There are many different answers to the question whether and to what extent denervation atrophy can be halted. Therapeutic interventions aim to delay muscle atrophy, unfortunately often without being able to halt this process completely. An impaired muscle loses approx. two-thirds of its volume and weight in about 8 to 10 weeks. This is why stimulation treatment must start as soon as possible.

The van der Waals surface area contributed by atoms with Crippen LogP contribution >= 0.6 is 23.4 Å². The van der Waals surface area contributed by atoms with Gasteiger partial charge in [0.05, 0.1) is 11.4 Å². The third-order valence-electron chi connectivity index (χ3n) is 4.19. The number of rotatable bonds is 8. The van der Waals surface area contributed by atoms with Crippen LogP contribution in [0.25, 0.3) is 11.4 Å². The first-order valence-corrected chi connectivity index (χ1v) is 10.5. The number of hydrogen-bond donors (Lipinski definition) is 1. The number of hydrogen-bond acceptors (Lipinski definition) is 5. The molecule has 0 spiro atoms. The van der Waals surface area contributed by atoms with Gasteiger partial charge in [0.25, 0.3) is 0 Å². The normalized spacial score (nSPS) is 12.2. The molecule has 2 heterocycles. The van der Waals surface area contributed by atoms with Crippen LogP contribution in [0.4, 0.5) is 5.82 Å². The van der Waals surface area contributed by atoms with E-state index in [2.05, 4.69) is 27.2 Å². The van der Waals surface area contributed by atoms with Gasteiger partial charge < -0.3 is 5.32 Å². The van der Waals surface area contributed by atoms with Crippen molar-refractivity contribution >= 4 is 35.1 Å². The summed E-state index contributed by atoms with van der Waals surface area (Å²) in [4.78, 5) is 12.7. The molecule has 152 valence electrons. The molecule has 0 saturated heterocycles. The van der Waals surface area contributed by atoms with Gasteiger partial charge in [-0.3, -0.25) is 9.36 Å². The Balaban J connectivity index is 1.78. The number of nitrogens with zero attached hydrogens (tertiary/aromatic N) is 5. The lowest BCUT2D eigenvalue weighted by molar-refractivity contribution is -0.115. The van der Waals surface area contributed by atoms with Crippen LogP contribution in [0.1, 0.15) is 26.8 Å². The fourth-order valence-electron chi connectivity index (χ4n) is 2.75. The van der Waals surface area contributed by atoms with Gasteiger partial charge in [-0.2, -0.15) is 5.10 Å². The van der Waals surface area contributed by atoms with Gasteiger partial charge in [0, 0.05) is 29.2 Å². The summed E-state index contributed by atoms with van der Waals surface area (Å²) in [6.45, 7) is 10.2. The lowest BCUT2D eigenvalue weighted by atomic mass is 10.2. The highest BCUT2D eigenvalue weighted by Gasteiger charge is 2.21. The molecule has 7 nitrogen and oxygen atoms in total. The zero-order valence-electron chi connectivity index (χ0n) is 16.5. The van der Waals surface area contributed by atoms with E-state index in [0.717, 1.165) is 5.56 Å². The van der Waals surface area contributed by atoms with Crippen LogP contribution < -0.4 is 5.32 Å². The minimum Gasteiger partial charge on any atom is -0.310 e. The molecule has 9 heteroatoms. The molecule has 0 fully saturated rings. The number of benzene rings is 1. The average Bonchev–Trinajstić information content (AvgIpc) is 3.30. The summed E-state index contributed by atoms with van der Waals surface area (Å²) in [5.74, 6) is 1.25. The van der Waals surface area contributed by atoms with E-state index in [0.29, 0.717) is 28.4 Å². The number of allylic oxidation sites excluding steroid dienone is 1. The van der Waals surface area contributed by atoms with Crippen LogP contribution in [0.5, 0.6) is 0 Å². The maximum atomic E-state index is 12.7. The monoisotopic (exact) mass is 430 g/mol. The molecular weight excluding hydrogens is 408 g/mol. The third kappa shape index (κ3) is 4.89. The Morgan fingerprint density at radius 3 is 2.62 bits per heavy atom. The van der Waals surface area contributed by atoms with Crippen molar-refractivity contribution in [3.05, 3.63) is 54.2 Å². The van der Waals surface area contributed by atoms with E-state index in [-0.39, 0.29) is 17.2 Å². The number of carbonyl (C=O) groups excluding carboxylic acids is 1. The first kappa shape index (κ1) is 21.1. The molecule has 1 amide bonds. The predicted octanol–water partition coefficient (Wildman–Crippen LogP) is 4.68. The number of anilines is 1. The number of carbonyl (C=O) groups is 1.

Electrical stimulation can be used to stimulate denervated muscles and to cause contractions that prevent or slow down atrophy as well as possibly supporting the regeneration of peripheral nerves. The fact that the paralyzed muscle has lost its accommodation ability allows for functional selective stimulation of paralyzed (denervated) muscles compared to non-denervated muscles in the immediate vicinity or compared to its antagonists. The paralyzed muscle responds to a long exponential (triangular) pulse, while the healthy muscle do not contract until subjected to considerably stronger currents (2 - 5 fold). This makes it possible to use long exponential pulses to achieve selective contraction of the paralyzed muscles. At the same time, the stimulation is sensitive and not a burden on the patient, as the sensitive nerve fibers are allowed to accommodate. These concepts are integrated into the PARESESTIM for an efficient treatment of peripheral nerve lesions.